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Teaching Grammar in Context

By Constance Weaver

Connie provides teachers a rationale and practical ideas for teaching grammar not in isolation but in the context of writing.  She reconceptualizes the teaching of grammar at the secondary level and offers lessons from her own classroom.


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Full Description

Weaver shows her growth as a teacher and researcher by bringing new insight and applications to her beliefs. A good book for all teachers who have their students write.—Writing Teacher

More than fifteen years ago, Constance Weaver's Grammar for Teachers (NCTE, 1979) broke new ground by responding to widespread concern about the place of grammar in the curriculum. Suggesting that teachers need to know key aspects of grammar in order to teach writing more effectively, Weaver also argued that students need to be guided in learning and applying grammatical concepts as they revise and edit their writing. Attention to sentence structure and mechanics during the process of writing would result in better products.

With Teaching Grammar in Context, Weaver extends her philosophy by offering teachers a rationale and practical ideas for teaching grammar not in isolation but in the context of writing. She begins by introducing some common meanings of "grammar" and provides a historical overview of traditional reasons for teaching grammar as a school subject. After examining those reasons, she questions them, citing decades of research which suggests that grammar taught in isolation has little, if any, effect on most students' writing.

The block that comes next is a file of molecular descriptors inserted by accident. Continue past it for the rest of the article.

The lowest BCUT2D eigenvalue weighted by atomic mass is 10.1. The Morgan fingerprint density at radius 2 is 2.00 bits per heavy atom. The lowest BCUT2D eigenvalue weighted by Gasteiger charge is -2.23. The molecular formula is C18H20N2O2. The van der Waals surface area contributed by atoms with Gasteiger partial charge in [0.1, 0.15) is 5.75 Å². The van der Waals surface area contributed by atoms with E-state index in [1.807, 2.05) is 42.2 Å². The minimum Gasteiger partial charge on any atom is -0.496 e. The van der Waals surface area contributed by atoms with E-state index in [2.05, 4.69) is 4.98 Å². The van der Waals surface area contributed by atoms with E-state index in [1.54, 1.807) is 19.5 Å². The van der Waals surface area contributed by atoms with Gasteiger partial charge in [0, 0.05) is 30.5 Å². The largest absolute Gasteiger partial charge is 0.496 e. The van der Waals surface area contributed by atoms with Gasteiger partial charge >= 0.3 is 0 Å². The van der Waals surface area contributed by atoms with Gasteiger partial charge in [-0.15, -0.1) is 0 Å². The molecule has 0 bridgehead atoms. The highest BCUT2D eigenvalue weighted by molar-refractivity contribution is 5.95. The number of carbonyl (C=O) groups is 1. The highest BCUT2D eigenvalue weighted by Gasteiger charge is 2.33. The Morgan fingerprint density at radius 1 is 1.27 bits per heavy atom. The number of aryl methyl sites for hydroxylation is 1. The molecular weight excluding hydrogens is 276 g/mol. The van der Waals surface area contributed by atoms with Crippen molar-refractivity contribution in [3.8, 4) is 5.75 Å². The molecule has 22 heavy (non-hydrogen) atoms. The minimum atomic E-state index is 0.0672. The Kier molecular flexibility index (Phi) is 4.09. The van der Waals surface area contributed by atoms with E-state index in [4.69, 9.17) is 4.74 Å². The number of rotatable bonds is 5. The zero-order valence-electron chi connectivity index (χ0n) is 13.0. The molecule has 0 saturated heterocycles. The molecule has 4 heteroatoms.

To lay the groundwork for a more effective approach, Weaver considers how preschoolers learn the basic structures of their native language and how second-language grammar is acquired. She goes on to suggest a research-based perspective on the concept of error and on the writing "errors" our students make, concluding with practical alternatives to what Lois Rosen has dubbed "the error hunt." Equally useful is Weaver's examination of the aspects of grammar on which we might focus as we guide our students in writing and revising sentences and in editing selected pieces. Her final chapter addresses the teaching of grammar from the perspective of learning theory.

The appendix includes numerous sample lessons from Weaver's own teaching, illustrating the five broad topics suggested in the text:

  • teaching concepts of subject, verb, clause, sentence, and related editing concepts
  • teaching style through sentence combining and generating
  • teaching sentence sense and style through manipulation of syntactic elements
  • teaching the power of dialects and dialects of power
  • teaching punctuation and mechanics for convention, clarity, and style.

Teaching Grammar in Context fills a long-standing gap in the literature on teaching writing. It will prove invaluable to all practicing and preservice teachers, especially those at the middle and high school levels, where grammar is taught most intensively.

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